Friday 11 December 2015 4:30 am

Mindfulness techniques: Give yourself a competitive advantage with these simple exercises to keep on top of work

Can you recall the last time you found yourself fully focused on a task for an extended period of time, or enjoyed a dinner with a friend without checking your phone frequently?
In both our work and personal lives, our minds are under siege. Our ability to be present and focused with our tasks and with other people is crumbling. We all know this, but now researchers have put a number to it. The number is 47. 
For forty-seven per cent of our waking hours, our attention is wandering involuntarily away from what we are meant to be doing. That goes for when we are emailing, in meetings and while we are with our family and friends. This lack of focus harms our productivity, hampers our creativity, and ruins our well-being. We have entered an attention economy where a strong and clear attention is just as valuable as having time and skills. 
Leaders are hit particularly hard in the attention economy, because they badly need focused attention to absorb information, consolidate it, make trade-offs and arrive at good decisions. 


As a response to the attention economy, mindfulness is emerging as an unexpected competitive advantage in business today. 
But why? Because mindfulness is an impactful way of training our mind to be calm, clear and focused in the midst of frantic busyness. High performing companies all around the globe are embracing the training to enable their people to perform better and have more well-being.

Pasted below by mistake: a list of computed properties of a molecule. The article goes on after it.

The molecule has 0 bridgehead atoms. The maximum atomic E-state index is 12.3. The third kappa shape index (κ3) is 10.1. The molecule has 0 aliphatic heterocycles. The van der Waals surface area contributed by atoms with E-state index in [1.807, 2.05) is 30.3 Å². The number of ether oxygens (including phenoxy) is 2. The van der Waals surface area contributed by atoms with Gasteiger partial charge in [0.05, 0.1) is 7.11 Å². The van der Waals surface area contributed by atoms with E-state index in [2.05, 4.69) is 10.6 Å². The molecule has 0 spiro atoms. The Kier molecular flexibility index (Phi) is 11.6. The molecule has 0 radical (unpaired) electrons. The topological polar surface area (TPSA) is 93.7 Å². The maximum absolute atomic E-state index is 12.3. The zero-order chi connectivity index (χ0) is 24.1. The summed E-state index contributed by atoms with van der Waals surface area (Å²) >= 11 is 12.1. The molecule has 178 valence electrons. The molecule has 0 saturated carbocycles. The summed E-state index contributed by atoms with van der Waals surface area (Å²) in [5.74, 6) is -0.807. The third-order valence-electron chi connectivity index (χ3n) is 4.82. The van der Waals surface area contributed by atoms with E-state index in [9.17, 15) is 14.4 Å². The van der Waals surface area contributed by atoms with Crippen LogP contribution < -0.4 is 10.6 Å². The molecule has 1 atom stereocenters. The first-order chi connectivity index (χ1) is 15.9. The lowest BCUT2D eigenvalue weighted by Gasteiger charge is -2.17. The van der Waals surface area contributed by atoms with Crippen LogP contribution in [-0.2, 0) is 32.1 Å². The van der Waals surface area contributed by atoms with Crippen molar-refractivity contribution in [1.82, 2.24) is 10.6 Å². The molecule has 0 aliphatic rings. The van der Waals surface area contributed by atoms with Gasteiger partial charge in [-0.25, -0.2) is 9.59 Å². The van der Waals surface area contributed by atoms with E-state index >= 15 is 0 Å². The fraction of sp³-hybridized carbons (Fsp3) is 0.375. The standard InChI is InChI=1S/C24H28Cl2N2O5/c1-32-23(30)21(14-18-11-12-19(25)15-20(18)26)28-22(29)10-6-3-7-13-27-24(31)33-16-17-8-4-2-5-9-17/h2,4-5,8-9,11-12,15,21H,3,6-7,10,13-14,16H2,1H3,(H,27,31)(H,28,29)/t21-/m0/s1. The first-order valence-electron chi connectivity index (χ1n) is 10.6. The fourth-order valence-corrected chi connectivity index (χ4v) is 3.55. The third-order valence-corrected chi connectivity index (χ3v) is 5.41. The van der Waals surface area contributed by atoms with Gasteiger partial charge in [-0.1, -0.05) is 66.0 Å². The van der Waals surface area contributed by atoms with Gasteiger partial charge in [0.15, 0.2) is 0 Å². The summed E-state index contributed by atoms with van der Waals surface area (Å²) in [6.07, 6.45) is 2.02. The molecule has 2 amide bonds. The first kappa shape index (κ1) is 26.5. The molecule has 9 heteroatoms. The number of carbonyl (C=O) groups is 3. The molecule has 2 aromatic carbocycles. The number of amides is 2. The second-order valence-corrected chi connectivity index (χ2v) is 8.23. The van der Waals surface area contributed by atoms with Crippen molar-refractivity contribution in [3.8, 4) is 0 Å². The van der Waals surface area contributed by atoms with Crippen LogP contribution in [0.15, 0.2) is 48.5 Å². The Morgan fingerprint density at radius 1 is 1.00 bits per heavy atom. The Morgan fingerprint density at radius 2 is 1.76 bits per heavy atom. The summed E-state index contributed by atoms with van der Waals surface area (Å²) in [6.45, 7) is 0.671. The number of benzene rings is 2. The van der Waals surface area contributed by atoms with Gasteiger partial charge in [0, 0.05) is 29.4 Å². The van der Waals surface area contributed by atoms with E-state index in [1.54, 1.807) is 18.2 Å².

Mindfulness and its applications to work are quite straightforward. These four tips will get you going:
1. Train mindfulness for 10 minutes every day. Scientists have found that it will improve your focus, performance and well-being. Get an app to guide you and read a book to inspire you. 
2. Stop multitasking. According to researchers, multitasking decreases productivity, creativity and well-being. Further, it ruins your focus. Do one thing at a time. Be in the driving seat of your focus.
3. No emails first thing in the morning. The morning is your brain’s prime time. You are more focused, clear and creative. Checking your emails first thing will put you into detail mode and direct your focus to what was important yesterday, not tomorrow. Spend the first 30 to 90 minutes of the day on important conversations, reflection and planning. 
4. Be present with others in meetings. If we are not present when in meetings, we are wasting our own and other people’s time. Be silent for a minute at the beginning of any meeting to let the mind settle and centre. Close all devices during the meeting.
5. Avoid action addiction. The busier we get, the more we are prone to take on anything that comes our way. We get caught up in solving details instead of focusing on the big important tasks. Take short breaks during the day to quieten the mind and recall priorities.